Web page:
Cost‐effectiveness of three internet‐based interventions for eating disorders: A randomized controlled trial

Pieter J. Rohrbach*, Alexandra E. Dingemans, Eric F. van Furth, Philip Spinhoven, Joost R. van Ginkel, Stephanie Bauer, M. Elske van den Akker‐Van Marle

*Corresponding author for this work

Research output: Contribution to journalArticleAcademicpeer-review


Objective: The primary aim was assessing the cost-effectiveness of an internet-based self-help program, expert-patient support, and the combination of both compared to a care-as-usual condition. Method: An economic evaluation from a societal perspective was conducted alongside a randomized controlled trial. Participants aged 16 or older with at least mild eating disorder symptoms were randomly assigned to four conditions: (1) Featback, an online unguided self-help program, (2) chat or e-mail support from a recovered expert patient, (3) Featback with expert-patient support, and (4) care-as-usual. After a baseline assessment and intervention period of 8 weeks, five online assessments were conducted over 12 months of follow-up. The main result constituted cost-utility acceptability curves with quality-of-life adjusted life years (QALYs) and societal costs over the entire study duration. Results: No significant differences between the conditions were found regarding QALYs, health care costs and societal costs. Nonsignificant differences in QALYs were in favor of the Featback conditions and the lowest societal costs per participant were observed in the Featback only condition (€16,741) while the highest costs were seen in the care-as-usual condition (€28,479). The Featback only condition had the highest probability of being efficient compared to the alternatives for all acceptable willingness-to-pay values. Discussion: Featback, an internet-based unguided self-help intervention, was likely to be efficient compared to Featback with guidance from an expert patient, guidance alone and a care-as-usual condition. Results suggest that scalable interventions such as Featback may reduce health care costs and help individuals with eating disorders that are currently not reached by other forms of treatment. Public significance statement: Internet-based interventions for eating disorders might reach individuals in society who currently do not receive appropriate treatment at low costs. Featback, an online automated self-help program for eating disorders, was found to improve quality of life slightly while reducing costs for society, compared to a do-nothing approach. Consequently, implementing internet-based interventions such as Featback likely benefits both individuals suffering from an eating disorder and society as a whole.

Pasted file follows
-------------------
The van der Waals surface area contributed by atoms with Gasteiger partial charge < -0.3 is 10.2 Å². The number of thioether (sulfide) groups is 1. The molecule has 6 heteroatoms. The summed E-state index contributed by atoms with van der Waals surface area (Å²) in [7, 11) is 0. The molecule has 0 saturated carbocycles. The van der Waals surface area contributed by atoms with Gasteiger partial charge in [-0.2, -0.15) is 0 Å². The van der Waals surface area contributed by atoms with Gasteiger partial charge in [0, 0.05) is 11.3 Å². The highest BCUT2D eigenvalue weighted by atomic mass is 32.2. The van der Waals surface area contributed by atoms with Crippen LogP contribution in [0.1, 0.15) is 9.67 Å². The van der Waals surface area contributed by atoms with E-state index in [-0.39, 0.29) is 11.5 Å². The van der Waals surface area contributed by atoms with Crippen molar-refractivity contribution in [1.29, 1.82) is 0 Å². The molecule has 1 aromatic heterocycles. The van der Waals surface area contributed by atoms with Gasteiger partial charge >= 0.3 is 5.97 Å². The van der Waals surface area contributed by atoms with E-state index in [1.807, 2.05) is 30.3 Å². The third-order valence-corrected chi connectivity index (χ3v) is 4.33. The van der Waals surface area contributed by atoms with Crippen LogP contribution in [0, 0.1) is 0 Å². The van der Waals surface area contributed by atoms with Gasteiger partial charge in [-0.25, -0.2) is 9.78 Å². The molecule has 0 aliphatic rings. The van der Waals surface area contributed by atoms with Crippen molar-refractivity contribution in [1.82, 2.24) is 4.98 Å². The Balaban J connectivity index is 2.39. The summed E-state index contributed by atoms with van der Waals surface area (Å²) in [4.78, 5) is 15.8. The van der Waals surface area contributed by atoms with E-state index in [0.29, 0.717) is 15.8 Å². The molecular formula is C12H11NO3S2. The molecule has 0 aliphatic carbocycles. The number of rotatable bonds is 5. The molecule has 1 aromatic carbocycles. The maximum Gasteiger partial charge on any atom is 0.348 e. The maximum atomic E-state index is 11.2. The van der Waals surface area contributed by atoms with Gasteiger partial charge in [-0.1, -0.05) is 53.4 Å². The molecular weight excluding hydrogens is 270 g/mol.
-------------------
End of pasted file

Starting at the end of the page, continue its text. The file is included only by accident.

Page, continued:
Original languageEnglish
Pages (from-to)1143-1155
Number of pages13
JournalInternational Journal of Eating Disorders
Issue number8
Publication statusPublished - Aug 2022
Externally publishedYes


  • cost-effectiveness
  • cost–benefit analysis
  • eHealth
  • eating disorders
  • economic evaluation
  • expert patient
  • internet-based intervention
  • quality of life
  • randomized controlled trial


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